R&D provides foundation for many energy technology advancements and cost reductions
Federal subsidies for renewable energy—including biofuels for transportation use and renewable generation of electricity—dropped to $6.7 billion in fiscal year (FY) 2016, a 56% decline from FY 2013, according to the U.S. Energy Information Administration.
Renewable subsidies in FY 2010 and FY 2013 were approximately $15 billion, more than double FY 2016 levels, as support from the American Recovery and Reinvestment Act of 2009 (ARRA) lessened. Despite the decline, renewable energy continued to receive a large share of total federal energy subsidies, accounting for 46% of the FY 2016 total.
EIA’s updated report continues a data series that began at the request of Congress in the early 1990s. Most recently, the Secretary of Energy requested updated energy subsidy information as part of the U.S. Department of Energy’s study on grid resiliency.
EIA’s recently released Direct Federal Financial Interventions and Subsidies in Energy in Fiscal Year 2016 report provides a detailed analysis of energy subsidies for FY 2010, FY 2013, and FY 2016. This report examines only federal subsidies and financial interventions that are targeted exclusively at energy markets and have an identifiable budget impact.
In the report, EIA defines subsidies as funds a government expends, or revenue it foregoes, to encourage or support certain activities. EIA’s report includes the following financial activities: direct expenditures, tax expenditures, research and development (R&D), and credit subsidies to recipients of federal loan guarantees.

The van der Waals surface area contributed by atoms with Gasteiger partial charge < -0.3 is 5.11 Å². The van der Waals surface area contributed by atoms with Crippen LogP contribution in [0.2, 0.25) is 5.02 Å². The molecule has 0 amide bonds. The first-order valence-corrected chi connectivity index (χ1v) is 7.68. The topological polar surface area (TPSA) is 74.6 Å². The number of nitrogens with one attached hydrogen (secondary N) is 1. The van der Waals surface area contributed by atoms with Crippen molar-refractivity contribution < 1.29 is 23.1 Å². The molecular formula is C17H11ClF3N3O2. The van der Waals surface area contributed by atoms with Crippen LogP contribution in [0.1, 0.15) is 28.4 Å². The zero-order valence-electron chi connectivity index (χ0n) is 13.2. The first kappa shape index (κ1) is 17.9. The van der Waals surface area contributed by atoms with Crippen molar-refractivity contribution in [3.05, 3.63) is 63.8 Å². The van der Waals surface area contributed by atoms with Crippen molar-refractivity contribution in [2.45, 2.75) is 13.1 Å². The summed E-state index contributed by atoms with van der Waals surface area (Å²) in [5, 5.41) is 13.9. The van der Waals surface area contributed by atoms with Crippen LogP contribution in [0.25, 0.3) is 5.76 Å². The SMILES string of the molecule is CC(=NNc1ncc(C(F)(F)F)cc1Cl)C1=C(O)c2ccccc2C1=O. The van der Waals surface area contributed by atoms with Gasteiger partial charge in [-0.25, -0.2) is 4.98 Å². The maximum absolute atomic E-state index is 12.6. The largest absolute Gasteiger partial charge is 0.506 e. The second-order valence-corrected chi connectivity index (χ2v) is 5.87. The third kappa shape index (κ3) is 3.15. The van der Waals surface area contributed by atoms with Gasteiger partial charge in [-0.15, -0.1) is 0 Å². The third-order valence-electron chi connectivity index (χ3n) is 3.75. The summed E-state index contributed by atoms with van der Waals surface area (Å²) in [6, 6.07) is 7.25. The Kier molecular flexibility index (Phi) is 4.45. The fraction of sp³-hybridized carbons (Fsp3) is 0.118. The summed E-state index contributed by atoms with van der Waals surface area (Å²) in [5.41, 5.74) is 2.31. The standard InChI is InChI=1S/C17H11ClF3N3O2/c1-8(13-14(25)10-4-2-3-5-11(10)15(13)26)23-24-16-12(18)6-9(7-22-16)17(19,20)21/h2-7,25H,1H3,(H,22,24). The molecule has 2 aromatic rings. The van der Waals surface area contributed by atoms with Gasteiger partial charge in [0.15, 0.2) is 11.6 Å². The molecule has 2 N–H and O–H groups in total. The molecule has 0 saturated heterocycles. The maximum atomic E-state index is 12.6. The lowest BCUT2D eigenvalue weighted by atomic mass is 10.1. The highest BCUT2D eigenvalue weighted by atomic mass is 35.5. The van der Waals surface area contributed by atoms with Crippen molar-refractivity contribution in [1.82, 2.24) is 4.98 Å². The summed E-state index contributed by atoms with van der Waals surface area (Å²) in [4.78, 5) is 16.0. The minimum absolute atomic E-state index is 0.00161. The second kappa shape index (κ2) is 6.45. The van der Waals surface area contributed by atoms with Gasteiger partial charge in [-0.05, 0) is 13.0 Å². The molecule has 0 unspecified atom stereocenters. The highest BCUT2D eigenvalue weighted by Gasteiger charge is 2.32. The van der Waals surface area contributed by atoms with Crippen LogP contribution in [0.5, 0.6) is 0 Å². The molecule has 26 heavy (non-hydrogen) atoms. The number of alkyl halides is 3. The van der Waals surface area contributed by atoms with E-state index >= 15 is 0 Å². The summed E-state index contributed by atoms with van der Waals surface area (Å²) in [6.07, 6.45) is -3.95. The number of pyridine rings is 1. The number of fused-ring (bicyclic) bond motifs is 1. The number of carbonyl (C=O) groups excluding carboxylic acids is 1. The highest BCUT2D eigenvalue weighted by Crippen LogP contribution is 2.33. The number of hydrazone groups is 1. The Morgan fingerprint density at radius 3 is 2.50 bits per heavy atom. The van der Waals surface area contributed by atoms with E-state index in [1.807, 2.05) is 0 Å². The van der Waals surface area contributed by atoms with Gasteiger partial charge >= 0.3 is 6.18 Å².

Tax expenditures provided 80% of FY 2016 renewables subsidies. More than half (51%) of the $5.6 billion in renewable tax expenditures went to biofuels. Biofuels accounted for 77% of tax expenditures in FY 2010, but only 31% in FY 2013, largely because of the expiration of the Volumetric Ethanol Excise Tax Credit at the end of 2011.
Biofuels tax expenditures increased nearly $1 billion between FY 2013 and FY 2016 (from $1.7 billion to $2.7 billion) as a result of the $1 per gallon biodiesel blenders tax credit. The Renewable Fuel Standard (RFS), which mandates the blending of biofuels into the nation’s fuel supply, generated demand for these fuels by increasing targets.
Renewable electricity-related tax expenditures provided nearly 70% of FY 2013 renewable electricity subsidies, falling to about half that share in FY 2016. Most of this amount went to commercial wind and solar installations from the Production Tax Credit (PTC) and the Investment Tax Credit (ITC).
The PTC provided an inflation-adjusted tax credit worth 2.4 cents per kilowatthour (kWh) in 2016, while the ITC provided a deduction equal to 30% of facility installation costs. EIA estimates the PTC and ITC credits taken in FY 2016 at $1.4 billion and $1.2 billion, respectively.
Nearly all renewable energy direct expenditures for FY 2010, FY 2013, and FY 2016 resulted from provisions of ARRA. Enacted in 2009, ARRA was a broad-based set of programs designed to expedite economic recovery, including energy infrastructure. Under ARRA, DOE has invested more than $31 billion since 2009.
Much of this funding supported renewable energy projects, but by FY 2016, most provisions of ARRA energy programs had expired. Direct expenditures for renewable energy decreased 90%, from nearly $9 billion in FY 2013 to about $1 billion in FY 2016.
Although R&D expenditures are small compared with tax expenditures and direct expenditures, R&D provides the foundation for many energy technology advancements and cost reductions.
Federal R&D expenditures for renewable energy were estimated at about $850 million for FY 2010 and FY 2013, but they dropped to about $450 million in FY 2016. Another $296 million in federal loan guarantees was distributed to recipients in FY 2010, but in both FY 2013 and FY 2016, federal loan guarantee subsidies were zero.